In the cell, it's 10% salt and 90% water.
Water will move out of the cell, because there's more water
(per unit volume) inside the cell.

In plant cells, the central vacuole loses water and the cells shrink, causing wilting.  The cell membrane can pull away from the cell wall as the cell loses water, called PLASMOLYSIS.

In animal cells, the cells also shrink.

In both cases, the cell may die.

This is why it is dangerous to drink sea water - people marooned at sea will speed up dehydration (and death) by drinking sea water.

This is also why "salting fields" was a common tactic during war - it would kill the crops in the field, thus causing food shortages.


    Active Transport (requires energy input)

Exocytosis                                                                Sodium-Potassium Pump

  These are very good short animations to help you with active transport:

Sodium-Potassium Pump Phagocytosis
Click these images to see a short narrated video of these processes.  Then test yourself.


   Self Tutorial: Passive Transport
   Self Tutorial: Active Transport  (two good sites to learn from)

  • Transport summary 1 and 2


    assive trans., semi-permeable membrane, hydrophobic, hydrophilic, diffusion, osmosis, hypertonic, hypotonic, isotonic, facilitated diff., channel protein, active trans., Na/K pump, concentration gradient, lyse, plasmolysis, turgid, flaccid, endocytosis, exocytosis, phagocytosis, pinocytosis

    Differentiation   Cell Differentiation ppt

    Vocabulary: stem cells (Embryonic and Adult), totipotent, pluripotent, (multipotent)



    Life Cycle









    Cell Division: Mitosis 




    The Life Cycle
    of the Cell:


    (13:34)  Tutorial video on the cell life cycle and mitosis:


          Textbook: Cell Division (154-159)

          Mitosis Power Point  

           Online Onion Root Tip Activity  Click "next" to begin...

           Mitosis animation 1
    Mitosis animation 2
    Mitosis animation 3


    cycle: G1, S, G2, M, G0, synthesis
    mitosis: prophase, chromatin, chromosome, chromatids, centromere, centrioles, spindle fibers, metaphase, anaphase, telophase, cytokinesis, cell plate, cleavage furrow



    Cell Division:

    "Normal cells obey strict rules.  Divide only when told.  Die rather than misbehave."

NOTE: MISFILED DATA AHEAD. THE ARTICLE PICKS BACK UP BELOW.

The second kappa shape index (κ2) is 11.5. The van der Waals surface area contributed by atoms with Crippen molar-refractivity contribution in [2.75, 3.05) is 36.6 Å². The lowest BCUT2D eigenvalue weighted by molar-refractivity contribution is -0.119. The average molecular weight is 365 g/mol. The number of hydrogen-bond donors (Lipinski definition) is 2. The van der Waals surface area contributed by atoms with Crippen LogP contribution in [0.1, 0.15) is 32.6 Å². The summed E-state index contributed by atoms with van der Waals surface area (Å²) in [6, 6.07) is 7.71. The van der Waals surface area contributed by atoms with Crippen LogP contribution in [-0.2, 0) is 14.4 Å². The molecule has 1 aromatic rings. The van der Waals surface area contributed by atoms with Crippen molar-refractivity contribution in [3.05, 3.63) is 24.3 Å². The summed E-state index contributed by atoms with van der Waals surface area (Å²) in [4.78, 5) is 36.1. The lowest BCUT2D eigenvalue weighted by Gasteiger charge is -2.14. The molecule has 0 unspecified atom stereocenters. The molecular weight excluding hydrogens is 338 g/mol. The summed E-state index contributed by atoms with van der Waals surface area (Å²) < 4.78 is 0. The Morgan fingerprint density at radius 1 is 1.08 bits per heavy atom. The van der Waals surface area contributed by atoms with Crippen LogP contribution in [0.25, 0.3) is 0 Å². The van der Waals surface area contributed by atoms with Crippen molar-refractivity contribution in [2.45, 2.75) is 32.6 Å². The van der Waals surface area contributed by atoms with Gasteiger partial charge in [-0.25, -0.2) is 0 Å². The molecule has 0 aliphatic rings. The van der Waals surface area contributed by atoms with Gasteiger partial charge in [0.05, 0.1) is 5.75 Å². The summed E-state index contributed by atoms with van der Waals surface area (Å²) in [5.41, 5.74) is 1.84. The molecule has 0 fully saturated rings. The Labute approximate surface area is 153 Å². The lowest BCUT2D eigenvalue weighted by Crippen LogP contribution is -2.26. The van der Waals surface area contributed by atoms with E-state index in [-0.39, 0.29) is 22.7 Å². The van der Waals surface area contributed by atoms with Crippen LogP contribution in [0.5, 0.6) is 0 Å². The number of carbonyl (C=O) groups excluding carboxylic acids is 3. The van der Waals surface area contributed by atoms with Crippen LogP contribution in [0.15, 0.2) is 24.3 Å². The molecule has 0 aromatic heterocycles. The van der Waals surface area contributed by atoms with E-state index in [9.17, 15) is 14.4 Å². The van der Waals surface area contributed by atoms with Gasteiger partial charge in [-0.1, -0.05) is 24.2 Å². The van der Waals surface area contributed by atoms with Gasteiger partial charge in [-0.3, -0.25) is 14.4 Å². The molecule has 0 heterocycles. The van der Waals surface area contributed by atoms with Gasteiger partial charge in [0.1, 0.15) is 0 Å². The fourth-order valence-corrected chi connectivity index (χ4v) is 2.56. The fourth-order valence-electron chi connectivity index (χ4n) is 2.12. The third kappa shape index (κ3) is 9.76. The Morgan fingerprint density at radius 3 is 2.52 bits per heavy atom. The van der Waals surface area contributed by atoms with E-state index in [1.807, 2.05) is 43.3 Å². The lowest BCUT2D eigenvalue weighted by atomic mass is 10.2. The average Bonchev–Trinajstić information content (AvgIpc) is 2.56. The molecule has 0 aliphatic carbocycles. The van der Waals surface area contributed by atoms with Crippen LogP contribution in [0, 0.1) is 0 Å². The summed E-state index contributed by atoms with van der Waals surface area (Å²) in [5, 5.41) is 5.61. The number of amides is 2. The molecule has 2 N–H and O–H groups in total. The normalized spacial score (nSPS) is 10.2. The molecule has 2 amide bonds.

~ Dr. Andrew Murray, Director of the Center of Genomic Research, Harvard University

            Animation on Checkpoints

            Textbook (pg.158-159)

            Animation: How Cancer Grows
      Video: How Cancer Spreads  (HOW can this small mole on his skin kill him?  Watch.)

            Cancer research form
      Cancer research web site 

    angiogenesis Watch this video to see how cancer spreads.

    Vocabulary:: tumor, checkpoint, benign, malignant, internal and external signaling



    This illustration (and web site) depicts how ER and Golgi body work together...


    Slides we made in class of wrist cells, elodea plant, onion, and potato.

    Elodea cells after we immersed them into a
    hypertonic environment of salt water.
    Notice the plasmolysis that occurred.



    TEST YOURSELF (click image):



     Quiz Answers:

    1.  A cell plate starts to form  (Cytokinesis)

    2.  Nuclear envelope dissolves away   (Telophase)
    3.  Chromosomes form and become visible  (Prophase)
    4.  Chromosomes align at equator of cell  (Metaphase)
    5.  Spindle fibers disappear   (Telophase)
    6.  Spindle fibers emerge and cross cell   (Prophase)
    7.  Chromosomes unwind/lengthen back into chromatin (Telophase)
    8.  Sister chromatids split, move to opposite poles of cell  (Anaphase)
    9.  Nuclear membrane reforms around chromosome areas  (Telophase)
    10.  The longest lasting stage of mitosis   (Prophase)


                                        Prokaryote vs. Eukaryote




    • No organized nucleus (nucleoid region)
    • DNA is single, looped
    • No membrane-bound organelles
    • Divides by binary fission
    • Size 1-10 m
    • Always unicellular
    • Ex: Bacteria and Archaebacteria
    • Have DNA / RNA and Ribosomes
    • Surrounded by membrane
    • Same basic metabolism
    • Cytoplasm
    • flagella
    • Vesicles
    • Can have cell walls
    • Organized, membrane-bound nucleus
    • DNA is in individual strands
    • Has membrane-bound organelles
    • Divides by mitosis/meiosis
    • Size 10-100 m
    • Uni- or multicellular
    • Ex: Animals, Plants, Fungi, Protists


    Plant vs. Animal




    • Have plastids:




    • Central vacuole
    • Has cell wall
    • Cytokinesis develops
      cell plate
    • All other organelles (membrane-bound and nonmembrane-bound)
    • No plastids
    • Has centrioles
    • No central vacuole
    • No cell wall
    • Cytokinesis develops
      cleavage furrow